Eating healthy on a budget

With a little extra planning and preparation anyone can eat well on a tight budget.

Eating healthy on a budget

Many people have the misconception that eating healthily requires spending more money on food. However, this doesn’t have to be the case. Not only do you not have to compromise on flavour or speed, it is possible to buy fresh foods without splashing all your cash.

While junk food may be cheap, the repercussions of eating poorly are not. Diabetes, obesity and heart disease are taxing on both your body and wallet. With a little extra planning and preparation anyone can eat well on a tight budget. 

Here are seven tips to keep your waist and wallet looking their best;


1. Make a list and eat before you shop
Visit the supermarket hungry and you’ll leave with way more than you had planned to buy. Make sure that your stomach doesn’t do the talking by writing a list of what you need before you head out. You’ll be much more likely to stick to your budget this way.

2. Buy locally and in season
Buying in season means spending a lot less and buying local produce ensures that your food is more nutrient-dense. Cheaper and fresher food is a win-win situation.

3. Choose generic or home brands
When it comes to basics such as milk, butter, rice and frozen veggies, home brand products can be just as good, if not better, than the name brand equivalents. Because home brands don’t have a middleman, you can often buy an identical product for less money.

4. Stock up on frozen goods
Frozen fruit and veggies are packed in their prime, helping to lock in nutrients. They also reduce wastage by not sitting in your fridge and going off. Stock up on frozen goods to ensure that you always have the essentials for a healthy meal on hand.

5. Watch the specials
Catalogues are a great way to see which produce is in season and check the deals of the week. For example, buying extra meat when it goes on sale, and storing it in the freezer until you’re ready to use it, can save money.

6. Invest in eggs
Eggs are a fantastic way to get protein, with one whole egg containing all of the essential amino acids. Compared to other protein sources, such as meat, they are also relativelyinexpensive.

7. Visit the farmers’ market
Not only are food miles reduced when you shop at farmers’ markets, but because you’re cutting out the middleman, local growers will often have the best deals for fresh and in-season produce.

What are your tips for eating healthy on a budget and saving money on food shopping?





    COMMENTS

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    3rd Nov 2014
    10:55am
    I do not understand why some people have the belief that it is cheaper to eat unhealthy foods rather than healthy ones. Healthy food is actually much cheaper and you eat less. I consider I have made a life career and art form of living well on less. I eat fresh foods, buy no frozen or take away meals nor snack foods and little processed foods of any sort. First eliminate or cut down on empty calories (your purse and waistline cannot afford these). Empty calories are refined sugar and products thereof, tea, coffee, cordials, processed fruit juices, softdrinks and alcohol.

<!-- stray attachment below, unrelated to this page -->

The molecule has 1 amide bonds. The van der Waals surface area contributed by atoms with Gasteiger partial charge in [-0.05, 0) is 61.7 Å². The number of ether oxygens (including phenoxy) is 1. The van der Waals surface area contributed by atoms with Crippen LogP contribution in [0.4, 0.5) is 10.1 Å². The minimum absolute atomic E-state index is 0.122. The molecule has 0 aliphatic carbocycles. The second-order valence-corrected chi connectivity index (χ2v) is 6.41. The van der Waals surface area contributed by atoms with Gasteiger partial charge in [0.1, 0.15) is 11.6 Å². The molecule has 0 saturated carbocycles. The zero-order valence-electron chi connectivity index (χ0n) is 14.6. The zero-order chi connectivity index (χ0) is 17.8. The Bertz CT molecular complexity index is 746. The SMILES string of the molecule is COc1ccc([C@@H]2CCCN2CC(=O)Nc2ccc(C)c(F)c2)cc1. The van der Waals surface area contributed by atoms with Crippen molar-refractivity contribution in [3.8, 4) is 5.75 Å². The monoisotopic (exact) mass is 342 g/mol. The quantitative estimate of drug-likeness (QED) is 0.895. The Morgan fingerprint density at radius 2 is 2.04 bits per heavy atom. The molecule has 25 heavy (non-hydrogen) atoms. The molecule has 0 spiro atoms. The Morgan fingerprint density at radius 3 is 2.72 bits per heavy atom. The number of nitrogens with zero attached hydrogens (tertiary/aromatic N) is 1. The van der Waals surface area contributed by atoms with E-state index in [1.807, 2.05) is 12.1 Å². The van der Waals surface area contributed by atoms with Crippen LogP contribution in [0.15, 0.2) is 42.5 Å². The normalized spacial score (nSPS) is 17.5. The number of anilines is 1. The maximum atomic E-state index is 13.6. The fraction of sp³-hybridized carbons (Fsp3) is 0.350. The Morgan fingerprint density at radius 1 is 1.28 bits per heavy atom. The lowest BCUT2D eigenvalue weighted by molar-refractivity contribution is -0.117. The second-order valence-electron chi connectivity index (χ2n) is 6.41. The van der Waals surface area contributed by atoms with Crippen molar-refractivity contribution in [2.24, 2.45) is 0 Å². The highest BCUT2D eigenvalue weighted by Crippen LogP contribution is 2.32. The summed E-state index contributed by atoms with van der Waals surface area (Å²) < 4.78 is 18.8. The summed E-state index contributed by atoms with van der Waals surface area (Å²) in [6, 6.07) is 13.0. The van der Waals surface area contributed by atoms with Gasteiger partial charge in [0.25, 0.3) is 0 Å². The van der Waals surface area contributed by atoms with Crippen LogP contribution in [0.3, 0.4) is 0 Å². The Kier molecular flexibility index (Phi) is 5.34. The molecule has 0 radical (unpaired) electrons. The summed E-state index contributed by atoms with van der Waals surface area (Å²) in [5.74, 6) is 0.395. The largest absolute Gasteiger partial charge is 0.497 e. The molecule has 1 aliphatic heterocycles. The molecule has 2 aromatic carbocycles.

Make your own bean sprouts in a glass jar with a piece of mesh held on with a rubber band.
    Make your own low sugar, high fibre biscuits and cakes
    Use popcorn for snacks. Use the old fashioned type that can be microwaved instead of the microwave bags.
    Grow some vegetables or herbs in garden beds or pots. Fresh herbs really make a simple meal into a taste sensation.
    Remember eating healthy is eating cheaper and will also save money on medications and doctors.
    musicveg
    3rd Nov 2014
    6:05pm
    Excellent, I pretty much have done the same and I agree keeping healthy is cheaper than medications and doctors visits. There are also many community gardens to join if you can't grow your own, getting lots of free (with a little work) vegies and that is good for your health.
    doclisa
    3rd Nov 2014
    11:12am
    Farmers markets used to bring good produce and local produce. But they are not that anymore. They seem to have a lot of highpriced, but very good offerings. So not actually a place to go for a bargain I have found.
    KSS
    3rd Nov 2014
    2:48pm
    True doclisa but the local fruit & veg markets are often cheaper than the supermarkets when they are not tagged 'farmers markets'.
    musicveg
    3rd Nov 2014
    6:07pm
    I think it depends on where the farmer's markets are, try looking online and buying direct in season at FarmhouseDirect. if you subscribe to their emails you get notification when they have free shipping specials.
    Polly Esther
    3rd Nov 2014
    3:01pm
    Eat to live, do.
    Live to eat, don't.
    nena
    3rd Nov 2014
    5:00pm
    Since I became vegan and cook all my meals from scratch I´m saving heaps. Also by buying fresh unprocessed foods one not only get the best but don't pay the 10% either!!!
    Go vegan (or at least vegetarian) and save money on food as well as in doctor´s and pharmacy´s expenses.
    nena
    3rd Nov 2014
    5:03pm
    I meant the 10% tax, above
    musicveg
    3rd Nov 2014
    6:10pm
    Yeah another vegan, I too gave up processed foods for health reasons, and coffee and now save heaps, I would rather spend my money on organic produce that fills me up and sustains me.
    musicveg
    3rd Nov 2014
    6:14pm
    This article has some good points but there are other sources of protein that are better than eggs. If you do eat eggs please buy free range and make sure they are certified, the animal cruelty that comes from battery caged eggs is horrendous.


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